But even if we do have the ability to separate organic from GM crops in the future, will it matter? The scientific community today is in a general consensus over the safety of the consumption of GM foods. There are some concerns over possible allergic reactions and long term effects, but as genetic engineering techniques and our understanding of DNA become more advanced there will probably be even less chance of adverse reactions to the foods. (New methods include using genetic fingerprinting techniques to identify plants with optimal traits, in order to speed traditional cross-breeding)[vi]. The environmental impact is less certain, and should be researched more extensively. After all, having the world’s farmers grow near identical crops is sure to be significant, even dangerous if something were to specifically harm a popular strain of GM crops. Some studies have indicated possible connections between monarch butterfly populations dwindling and Bt corn use rising, but the innumerable other environmental factors make it inconclusive.[vii] Further research into the influence of biotech crops on biodiversity is essential in order to safely expand the use of GM crops.
GM food will also most likely be an essential component in the next Green Revolution. By 2030 there will be about a 50 percent increase in the demand for food to satisfy the over 8 billion members of the world population.[viii] GM will not solely solve the food crisis, but it, among other initiatives, can help increase food security by increasing crop yields per acre and creating plants that can thrive in adverse climates. Biotech companies, most prominently Monsanto, are engineering crops that are more productive given less land, fertilizer, water, and salinity-free soil, which can greatly benefit poor farmers in third world countries without access to these resources.
The current generation of GM crops has focused mostly on herbicide resistance and insect resistance, helping farmers lower overall costs and control insect pests and weeds with less environmental damage than by traditional farming methods.[ix] However, someday, GM food will also become more nutritious and help deliver cheap, mass-produced vaccines and other medication. Monsanto engineered a new soy bean containing omega-3 fatty acids, and is undergoing clinical trials. Scientists are hoping that genetically modified tomatoes can be used to cheaply produce vaccines for HIV and hepatitis B.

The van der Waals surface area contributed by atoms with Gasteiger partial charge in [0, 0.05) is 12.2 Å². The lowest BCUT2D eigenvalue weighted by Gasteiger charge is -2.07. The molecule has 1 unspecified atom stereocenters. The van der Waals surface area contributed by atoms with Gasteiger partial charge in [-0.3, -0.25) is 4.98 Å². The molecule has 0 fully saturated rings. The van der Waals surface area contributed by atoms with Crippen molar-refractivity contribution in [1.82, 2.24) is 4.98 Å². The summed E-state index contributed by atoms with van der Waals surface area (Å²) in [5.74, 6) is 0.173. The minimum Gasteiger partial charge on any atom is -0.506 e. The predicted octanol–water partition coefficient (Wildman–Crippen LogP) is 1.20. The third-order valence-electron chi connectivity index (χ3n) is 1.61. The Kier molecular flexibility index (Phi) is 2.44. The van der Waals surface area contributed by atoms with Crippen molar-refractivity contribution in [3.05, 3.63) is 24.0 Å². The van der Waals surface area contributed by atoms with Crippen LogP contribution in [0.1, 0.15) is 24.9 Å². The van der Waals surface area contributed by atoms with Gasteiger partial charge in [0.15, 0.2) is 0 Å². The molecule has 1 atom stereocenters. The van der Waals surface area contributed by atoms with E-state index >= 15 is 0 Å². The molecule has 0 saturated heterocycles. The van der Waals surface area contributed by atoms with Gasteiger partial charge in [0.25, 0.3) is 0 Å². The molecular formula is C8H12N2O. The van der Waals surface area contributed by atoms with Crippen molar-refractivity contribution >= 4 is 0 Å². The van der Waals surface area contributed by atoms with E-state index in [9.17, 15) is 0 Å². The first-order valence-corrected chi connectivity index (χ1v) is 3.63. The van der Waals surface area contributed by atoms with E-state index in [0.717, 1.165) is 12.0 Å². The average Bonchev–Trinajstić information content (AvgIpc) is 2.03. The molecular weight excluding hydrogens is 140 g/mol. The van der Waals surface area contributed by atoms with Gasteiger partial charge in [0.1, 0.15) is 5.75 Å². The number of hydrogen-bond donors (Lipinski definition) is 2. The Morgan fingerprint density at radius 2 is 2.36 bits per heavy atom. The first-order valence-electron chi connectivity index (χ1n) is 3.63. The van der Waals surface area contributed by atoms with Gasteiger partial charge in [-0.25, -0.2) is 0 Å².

How soon such super crops will impact our daily lives is unclear. Monsanto’s soy bean has already been approved by the FDA, and may be commercially available soon. But in other cases, groups like the Royal Society say that it will take at least 8-16 years before crops resistant to drought, salinity, or disease appear, and even longer for ones that require less fertilizer. [x] Biotech companies, however state that it will take little time, as indicated by Monsanto’s pledge to” develop seeds that would double the yields of corn, soybeans and cotton by 2030 and would require 30 percent less water, land and energy to grow.”[xi] This is most likely an exaggerated statement though, and it will take much more time for biotech crops to have such an impact.
The only thing that is truly slowing down the progress of GM foods is lack of understanding. Opponents of GM foods have cultivated the image of “Franken-foods” that can cause harm to peoples’ health and the environment. It is time for honest discussion over GM food and its social, political, economic and environmental impact. GM organisms may have ended farming traditions, but in today’s rapidly changing world, with increased demands for more food at less environmental or monetary cost, different farming techniques are necessary. The loudest arguments against GM foods are not firmly based in science, but rooted in fear of this new technology.[xii] In order to allay these fears, the US government must educate the public, closely regulate and ensure that biotech companies are open and honest about their products. This means having the FDA, as well as third-party scientists, conduct thorough research on crop effectiveness and safety. Only then can GM foods be grown safely and used to their full potential.